Mining in Southern Africa

Copper Belt, Cu refinery Ndola. Image from the Thomas C. Denton papers, American Heritage Center.

Copper Belt, Cu refinery Ndola. Image from the Thomas C. Denton papers, American Heritage Center.

The American Heritage Center is proud of its mining collections that cover mining industry records from all over the world and give an interesting view into the evolution of mining over the years. These collections often also give an interesting view into life around the mine. Through the Frank A. Ayer and Thomas C. Denton Collections, one gets a view into mining in Southern Africa from the 1930’s through to the 1960’s.

Rhodesia Ferrochrome Plant at Gwelo, Rhodesian Alloys. Image from the Thomas C. Denton papers, American Heritage Center.

Rhodesia Ferrochrome Plant at Gwelo, Rhodesian Alloys. Image from the Thomas C. Denton papers, American Heritage Center.

Frank A. Ayer (1886-1976) was a 1911 graduate of the Columbia school of engineering and specialized in copper mining. His collection includes papers from his mining career Ayer was general manager of the Roan Antelope Copper Mines, Ltd. in Rhodesia (now Zimbabwe) from 1933-1941. Included in his collection are the British South Africa Company Directors’ Report and Accounts (1932-39) with map of Rhodesia and surrounding areas and BSAC interests in those areas as well the Annual Reports from 1930 to 1939 for Mufulira Mine. The Mufulira Copper Mines LTD Employee Representative Committee Minutes (8 April 1937 – September 1940) familiarize with the things that concerned the native workers at that time such as ventilation of their square huts, whether to ban or not native hawkers in the townships and the overcrowding in single quarters. Of anecdotal value are the newspaper clippings about a leopard spotted on the highway, a venomous snake found in a car and several lion maulings in surrounding areas in Northern Rhodesia.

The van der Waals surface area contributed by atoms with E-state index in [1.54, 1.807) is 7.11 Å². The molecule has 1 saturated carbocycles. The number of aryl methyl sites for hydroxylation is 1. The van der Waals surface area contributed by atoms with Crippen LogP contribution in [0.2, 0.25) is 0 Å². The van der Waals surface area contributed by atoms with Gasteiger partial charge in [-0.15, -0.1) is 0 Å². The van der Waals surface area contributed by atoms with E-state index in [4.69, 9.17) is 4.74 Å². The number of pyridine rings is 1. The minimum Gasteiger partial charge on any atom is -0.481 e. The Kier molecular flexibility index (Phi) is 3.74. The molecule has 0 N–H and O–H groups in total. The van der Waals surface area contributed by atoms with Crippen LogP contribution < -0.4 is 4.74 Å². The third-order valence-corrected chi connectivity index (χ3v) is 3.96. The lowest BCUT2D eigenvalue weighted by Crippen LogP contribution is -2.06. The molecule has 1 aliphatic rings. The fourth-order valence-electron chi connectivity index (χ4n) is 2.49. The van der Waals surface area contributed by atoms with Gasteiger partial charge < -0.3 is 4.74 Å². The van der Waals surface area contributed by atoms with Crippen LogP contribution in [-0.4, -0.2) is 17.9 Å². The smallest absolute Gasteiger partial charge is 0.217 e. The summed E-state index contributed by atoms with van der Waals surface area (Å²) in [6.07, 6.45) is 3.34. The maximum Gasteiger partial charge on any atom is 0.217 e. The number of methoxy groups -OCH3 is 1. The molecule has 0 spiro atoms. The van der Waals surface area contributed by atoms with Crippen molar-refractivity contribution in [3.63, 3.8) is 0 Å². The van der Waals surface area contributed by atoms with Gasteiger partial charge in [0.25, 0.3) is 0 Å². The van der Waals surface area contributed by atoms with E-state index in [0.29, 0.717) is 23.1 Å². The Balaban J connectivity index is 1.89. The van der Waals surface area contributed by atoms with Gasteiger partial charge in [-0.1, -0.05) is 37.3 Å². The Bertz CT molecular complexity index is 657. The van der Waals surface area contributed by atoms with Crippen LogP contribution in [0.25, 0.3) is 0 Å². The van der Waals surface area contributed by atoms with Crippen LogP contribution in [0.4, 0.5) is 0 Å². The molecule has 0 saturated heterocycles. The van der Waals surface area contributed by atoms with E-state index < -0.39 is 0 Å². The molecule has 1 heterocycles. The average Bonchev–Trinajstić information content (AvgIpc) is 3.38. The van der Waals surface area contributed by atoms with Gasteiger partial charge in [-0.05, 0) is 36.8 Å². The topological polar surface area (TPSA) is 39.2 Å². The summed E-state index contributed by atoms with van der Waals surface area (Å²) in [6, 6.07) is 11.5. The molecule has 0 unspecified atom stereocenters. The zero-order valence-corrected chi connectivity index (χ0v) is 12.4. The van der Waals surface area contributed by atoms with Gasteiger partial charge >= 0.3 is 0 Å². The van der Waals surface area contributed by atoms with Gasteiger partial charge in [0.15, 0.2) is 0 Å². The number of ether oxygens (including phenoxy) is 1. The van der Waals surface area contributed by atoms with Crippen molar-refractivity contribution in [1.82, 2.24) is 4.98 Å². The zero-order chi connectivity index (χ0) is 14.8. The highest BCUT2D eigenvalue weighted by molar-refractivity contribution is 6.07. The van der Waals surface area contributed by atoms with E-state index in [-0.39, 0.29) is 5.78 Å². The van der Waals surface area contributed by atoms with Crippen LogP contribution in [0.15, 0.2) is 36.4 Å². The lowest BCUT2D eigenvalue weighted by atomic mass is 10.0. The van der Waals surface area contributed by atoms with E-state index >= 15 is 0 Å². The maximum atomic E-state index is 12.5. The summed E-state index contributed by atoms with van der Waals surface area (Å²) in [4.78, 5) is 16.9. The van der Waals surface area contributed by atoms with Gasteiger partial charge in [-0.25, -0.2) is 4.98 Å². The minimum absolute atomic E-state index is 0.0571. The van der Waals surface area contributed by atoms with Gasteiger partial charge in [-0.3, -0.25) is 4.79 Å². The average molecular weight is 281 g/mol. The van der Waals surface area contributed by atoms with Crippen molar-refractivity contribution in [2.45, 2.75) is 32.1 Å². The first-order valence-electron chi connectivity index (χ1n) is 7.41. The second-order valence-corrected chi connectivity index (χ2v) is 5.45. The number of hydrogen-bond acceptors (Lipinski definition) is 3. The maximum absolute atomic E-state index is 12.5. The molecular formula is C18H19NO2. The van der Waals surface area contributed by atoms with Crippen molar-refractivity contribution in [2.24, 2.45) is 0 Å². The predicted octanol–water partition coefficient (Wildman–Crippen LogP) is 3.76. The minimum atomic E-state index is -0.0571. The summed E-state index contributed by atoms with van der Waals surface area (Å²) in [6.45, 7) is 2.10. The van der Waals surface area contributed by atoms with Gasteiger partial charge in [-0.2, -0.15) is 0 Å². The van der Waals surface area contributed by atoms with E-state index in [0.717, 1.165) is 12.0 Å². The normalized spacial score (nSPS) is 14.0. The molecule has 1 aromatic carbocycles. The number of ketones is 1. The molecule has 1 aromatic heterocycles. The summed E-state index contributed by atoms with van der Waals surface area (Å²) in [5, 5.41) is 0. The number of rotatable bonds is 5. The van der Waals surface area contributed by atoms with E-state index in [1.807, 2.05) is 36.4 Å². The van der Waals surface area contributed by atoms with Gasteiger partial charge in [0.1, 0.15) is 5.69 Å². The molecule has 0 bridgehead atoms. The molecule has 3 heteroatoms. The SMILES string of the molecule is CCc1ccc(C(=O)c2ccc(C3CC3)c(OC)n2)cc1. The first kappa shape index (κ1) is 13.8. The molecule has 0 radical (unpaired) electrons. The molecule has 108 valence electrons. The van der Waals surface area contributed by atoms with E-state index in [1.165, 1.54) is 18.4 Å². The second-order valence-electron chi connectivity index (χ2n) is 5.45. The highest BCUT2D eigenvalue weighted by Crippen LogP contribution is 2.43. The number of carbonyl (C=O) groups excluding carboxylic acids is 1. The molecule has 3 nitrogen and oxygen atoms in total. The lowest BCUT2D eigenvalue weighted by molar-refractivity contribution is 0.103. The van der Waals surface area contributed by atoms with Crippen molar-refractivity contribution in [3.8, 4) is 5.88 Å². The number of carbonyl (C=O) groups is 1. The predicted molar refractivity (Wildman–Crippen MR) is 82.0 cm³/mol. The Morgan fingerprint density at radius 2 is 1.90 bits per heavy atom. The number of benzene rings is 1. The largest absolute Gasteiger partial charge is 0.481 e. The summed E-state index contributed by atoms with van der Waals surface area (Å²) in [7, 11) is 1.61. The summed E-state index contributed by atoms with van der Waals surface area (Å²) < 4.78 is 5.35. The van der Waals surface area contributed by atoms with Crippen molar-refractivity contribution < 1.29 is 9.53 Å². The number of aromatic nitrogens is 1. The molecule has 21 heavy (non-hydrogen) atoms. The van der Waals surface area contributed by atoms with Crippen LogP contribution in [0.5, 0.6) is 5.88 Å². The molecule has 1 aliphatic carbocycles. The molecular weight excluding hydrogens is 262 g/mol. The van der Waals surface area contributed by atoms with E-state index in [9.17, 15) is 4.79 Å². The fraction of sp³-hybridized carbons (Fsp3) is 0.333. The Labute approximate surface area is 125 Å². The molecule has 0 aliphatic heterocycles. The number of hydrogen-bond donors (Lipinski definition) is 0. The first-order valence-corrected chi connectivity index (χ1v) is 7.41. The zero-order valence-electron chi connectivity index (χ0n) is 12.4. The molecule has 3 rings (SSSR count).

Salisbury natives watching shovel in foundation excavation. Image from the Thomas C. Denton papers, American Heritage Center.

Salisbury natives watching shovel in foundation excavation. Image from the Thomas C. Denton papers, American Heritage Center.

Thomas Chadbourne Denton (1899-1975) worked extensively in the mining industry and his slides are from his time at the U.S. Bureau of Mines where he served as the Bureau’s African specialist in the Foreign Minerals Division. The collection contains slides taken by Denton between 1957 and 1961 on several trips to Africa. Whilst the collection contains many pictures of mines and mine scenes in different African countries including South Africa, Namibia, Rhodesia, Liberia, and Sierra Leone it is doubly interesting for its pictures of general scenes in Africa. Denton often took pictures of his road journeys to and from the mines and this leads to an interesting group of pictures of things that range from the then-recently completed Kariba Dam and Power station, Kruger National Park, the Elisabethville Airport in the Belgian Congo and Cecil John Rhodes’ grave. Also included are pictures of native housing and community centers at mines in Rhodesia, Mozambique and South West Africa

-Chido Muchemwa, Graduate Assistant

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